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By this time the second wave of feminism had come up. She comes back to the U. What was that like for them? Army for 60 years as for heading up the switchboard for the Versailles conference. But the Army took in a much smaller group of people, only women altogether, and they hated the idea of inducting anybody. You never took an oath.

And there were multiple oaths in the files for them. One of them, their leader Grace Banker, won the Distinguished Service Medal awarded by Pershing, which was the top medal for officer at that time. Especially Merle Egan. There were women who died, two who lost their lives in influenza, and several were disabled. Another had tuberculosis. Do you think things have improved since WWI? I think there has been a lot of change and there remains a lot of resistance.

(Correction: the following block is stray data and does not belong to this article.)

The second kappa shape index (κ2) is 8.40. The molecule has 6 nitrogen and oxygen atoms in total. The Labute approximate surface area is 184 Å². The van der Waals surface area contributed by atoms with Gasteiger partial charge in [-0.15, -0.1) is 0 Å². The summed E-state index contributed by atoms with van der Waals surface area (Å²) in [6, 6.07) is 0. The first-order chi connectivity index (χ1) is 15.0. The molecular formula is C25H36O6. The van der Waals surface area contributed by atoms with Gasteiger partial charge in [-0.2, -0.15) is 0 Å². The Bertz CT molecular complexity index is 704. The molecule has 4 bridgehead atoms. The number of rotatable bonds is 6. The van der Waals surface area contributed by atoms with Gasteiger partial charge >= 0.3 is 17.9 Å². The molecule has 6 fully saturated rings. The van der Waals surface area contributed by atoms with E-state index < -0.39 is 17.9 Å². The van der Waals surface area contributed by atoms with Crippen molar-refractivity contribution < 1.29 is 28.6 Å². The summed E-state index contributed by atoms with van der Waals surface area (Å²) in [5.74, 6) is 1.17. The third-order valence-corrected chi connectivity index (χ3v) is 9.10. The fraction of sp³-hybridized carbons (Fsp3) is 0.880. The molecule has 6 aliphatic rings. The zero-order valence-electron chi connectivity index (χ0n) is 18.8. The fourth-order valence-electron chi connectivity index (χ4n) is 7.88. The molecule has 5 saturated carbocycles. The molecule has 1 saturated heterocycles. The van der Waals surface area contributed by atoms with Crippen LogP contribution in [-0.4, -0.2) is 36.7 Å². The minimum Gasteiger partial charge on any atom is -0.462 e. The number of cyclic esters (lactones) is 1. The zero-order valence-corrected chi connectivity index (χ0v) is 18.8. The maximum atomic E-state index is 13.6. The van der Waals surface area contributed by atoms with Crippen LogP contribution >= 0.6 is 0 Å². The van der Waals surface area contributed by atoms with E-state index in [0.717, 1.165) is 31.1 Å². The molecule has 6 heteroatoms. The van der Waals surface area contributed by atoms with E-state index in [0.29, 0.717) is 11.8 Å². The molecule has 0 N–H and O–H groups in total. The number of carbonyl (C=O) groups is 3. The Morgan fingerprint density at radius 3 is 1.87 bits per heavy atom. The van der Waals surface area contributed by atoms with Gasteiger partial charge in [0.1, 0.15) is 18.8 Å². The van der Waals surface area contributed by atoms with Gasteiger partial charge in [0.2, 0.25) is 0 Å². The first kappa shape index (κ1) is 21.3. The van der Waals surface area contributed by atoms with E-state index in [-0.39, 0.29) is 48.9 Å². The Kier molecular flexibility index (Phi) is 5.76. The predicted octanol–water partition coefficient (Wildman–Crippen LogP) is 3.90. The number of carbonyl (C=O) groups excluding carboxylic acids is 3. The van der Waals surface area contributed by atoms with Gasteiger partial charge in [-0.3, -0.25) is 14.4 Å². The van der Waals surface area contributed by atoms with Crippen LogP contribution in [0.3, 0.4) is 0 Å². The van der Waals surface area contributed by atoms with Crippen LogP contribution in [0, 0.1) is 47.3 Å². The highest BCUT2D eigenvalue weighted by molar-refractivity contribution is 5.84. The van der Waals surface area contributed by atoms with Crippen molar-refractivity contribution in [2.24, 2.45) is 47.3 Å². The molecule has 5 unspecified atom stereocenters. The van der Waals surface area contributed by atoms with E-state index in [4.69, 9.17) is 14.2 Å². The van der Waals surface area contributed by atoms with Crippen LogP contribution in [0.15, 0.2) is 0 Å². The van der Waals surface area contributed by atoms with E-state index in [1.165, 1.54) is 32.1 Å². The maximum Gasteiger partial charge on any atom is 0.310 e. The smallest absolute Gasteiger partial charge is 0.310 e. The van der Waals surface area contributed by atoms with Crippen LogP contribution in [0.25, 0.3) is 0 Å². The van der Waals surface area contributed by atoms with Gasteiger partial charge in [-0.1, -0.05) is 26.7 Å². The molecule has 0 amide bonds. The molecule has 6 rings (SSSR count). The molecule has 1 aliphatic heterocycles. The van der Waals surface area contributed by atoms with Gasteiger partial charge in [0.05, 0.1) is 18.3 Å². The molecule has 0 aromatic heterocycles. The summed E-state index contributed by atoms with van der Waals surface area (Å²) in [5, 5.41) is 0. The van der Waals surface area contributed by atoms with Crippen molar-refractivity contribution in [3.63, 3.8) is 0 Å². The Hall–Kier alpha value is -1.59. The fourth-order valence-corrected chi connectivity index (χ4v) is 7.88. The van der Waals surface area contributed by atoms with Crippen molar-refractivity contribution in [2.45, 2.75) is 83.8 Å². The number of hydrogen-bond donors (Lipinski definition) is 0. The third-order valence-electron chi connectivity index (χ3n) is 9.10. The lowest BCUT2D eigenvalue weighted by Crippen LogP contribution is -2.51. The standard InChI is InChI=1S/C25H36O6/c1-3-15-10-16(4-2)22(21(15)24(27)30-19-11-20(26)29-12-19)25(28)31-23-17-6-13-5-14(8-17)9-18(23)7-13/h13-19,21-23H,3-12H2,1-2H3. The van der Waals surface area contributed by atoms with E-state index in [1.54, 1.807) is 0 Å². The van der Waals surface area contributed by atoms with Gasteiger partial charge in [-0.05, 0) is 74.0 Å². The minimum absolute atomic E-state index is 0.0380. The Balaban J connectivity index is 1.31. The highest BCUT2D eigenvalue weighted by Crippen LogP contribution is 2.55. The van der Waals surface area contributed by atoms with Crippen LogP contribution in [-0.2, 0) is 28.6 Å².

One of their jobs was to tow targets for other soldiers to shoot at. Remembering and forgetting that women are real people, full citizens, is something that it seems we encounter in every generation. People have to be reminded, the fight has to be taken up again, but at a different point. Editor's Note, April 5, The article ly misstated that General John Pershing needed women on the frontlines at the end of Lorraine Boissoneault is a contributing writer to SmithsonianMag.

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She has ly written for The Atlantic, Salon, Nautilus and others. Post a Comment.